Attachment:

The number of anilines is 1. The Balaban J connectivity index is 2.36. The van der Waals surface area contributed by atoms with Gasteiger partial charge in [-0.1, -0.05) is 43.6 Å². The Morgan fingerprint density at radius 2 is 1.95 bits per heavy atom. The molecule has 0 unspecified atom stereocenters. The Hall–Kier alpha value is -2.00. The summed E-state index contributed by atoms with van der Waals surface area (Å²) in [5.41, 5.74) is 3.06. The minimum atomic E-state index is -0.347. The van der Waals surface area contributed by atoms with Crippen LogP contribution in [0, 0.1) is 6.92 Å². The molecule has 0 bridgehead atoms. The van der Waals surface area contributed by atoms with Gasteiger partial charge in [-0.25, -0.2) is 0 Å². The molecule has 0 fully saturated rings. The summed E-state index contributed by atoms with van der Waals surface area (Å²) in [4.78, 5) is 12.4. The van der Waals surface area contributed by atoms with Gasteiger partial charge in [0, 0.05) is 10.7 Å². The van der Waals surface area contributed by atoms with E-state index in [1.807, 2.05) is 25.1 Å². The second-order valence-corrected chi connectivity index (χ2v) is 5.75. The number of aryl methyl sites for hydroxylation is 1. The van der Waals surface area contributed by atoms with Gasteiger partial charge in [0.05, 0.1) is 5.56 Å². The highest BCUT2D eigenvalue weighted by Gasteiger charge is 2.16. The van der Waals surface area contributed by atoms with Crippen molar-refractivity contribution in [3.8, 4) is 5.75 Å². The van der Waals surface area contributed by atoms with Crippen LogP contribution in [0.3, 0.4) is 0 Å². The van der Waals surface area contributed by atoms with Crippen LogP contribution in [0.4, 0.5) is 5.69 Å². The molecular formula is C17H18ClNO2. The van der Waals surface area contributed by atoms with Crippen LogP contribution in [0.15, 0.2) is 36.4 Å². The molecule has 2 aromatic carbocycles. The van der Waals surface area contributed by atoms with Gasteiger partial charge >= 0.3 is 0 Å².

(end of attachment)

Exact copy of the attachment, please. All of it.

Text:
The number of anilines is 1. The Balaban J connectivity index is 2.36. The van der Waals surface area contributed by atoms with Gasteiger partial charge in [-0.1, -0.05) is 43.6 Å². The Morgan fingerprint density at radius 2 is 1.95 bits per heavy atom. The molecule has 0 unspecified atom stereocenters. The Hall–Kier alpha value is -2.00. The summed E-state index contributed by atoms with van der Waals surface area (Å²) in [5.41, 5.74) is 3.06. The minimum atomic E-state index is -0.347. The van der Waals surface area contributed by atoms with Crippen LogP contribution in [0, 0.1) is 6.92 Å². The molecule has 0 bridgehead atoms. The van der Waals surface area contributed by atoms with Gasteiger partial charge in [-0.25, -0.2) is 0 Å². The molecule has 0 fully saturated rings. The summed E-state index contributed by atoms with van der Waals surface area (Å²) in [4.78, 5) is 12.4. The van der Waals surface area contributed by atoms with Gasteiger partial charge in [0, 0.05) is 10.7 Å². The van der Waals surface area contributed by atoms with E-state index in [1.807, 2.05) is 25.1 Å². The second-order valence-corrected chi connectivity index (χ2v) is 5.75. The number of aryl methyl sites for hydroxylation is 1. The van der Waals surface area contributed by atoms with Gasteiger partial charge in [0.05, 0.1) is 5.56 Å². The highest BCUT2D eigenvalue weighted by Gasteiger charge is 2.16. The van der Waals surface area contributed by atoms with Crippen molar-refractivity contribution in [3.8, 4) is 5.75 Å². The van der Waals surface area contributed by atoms with Crippen LogP contribution in [0.3, 0.4) is 0 Å². The van der Waals surface area contributed by atoms with Crippen LogP contribution in [0.4, 0.5) is 5.69 Å². The molecular formula is C17H18ClNO2. The van der Waals surface area contributed by atoms with Crippen LogP contribution in [0.15, 0.2) is 36.4 Å². The molecule has 2 aromatic carbocycles. The van der Waals surface area contributed by atoms with Gasteiger partial charge >= 0.3 is 0 Å².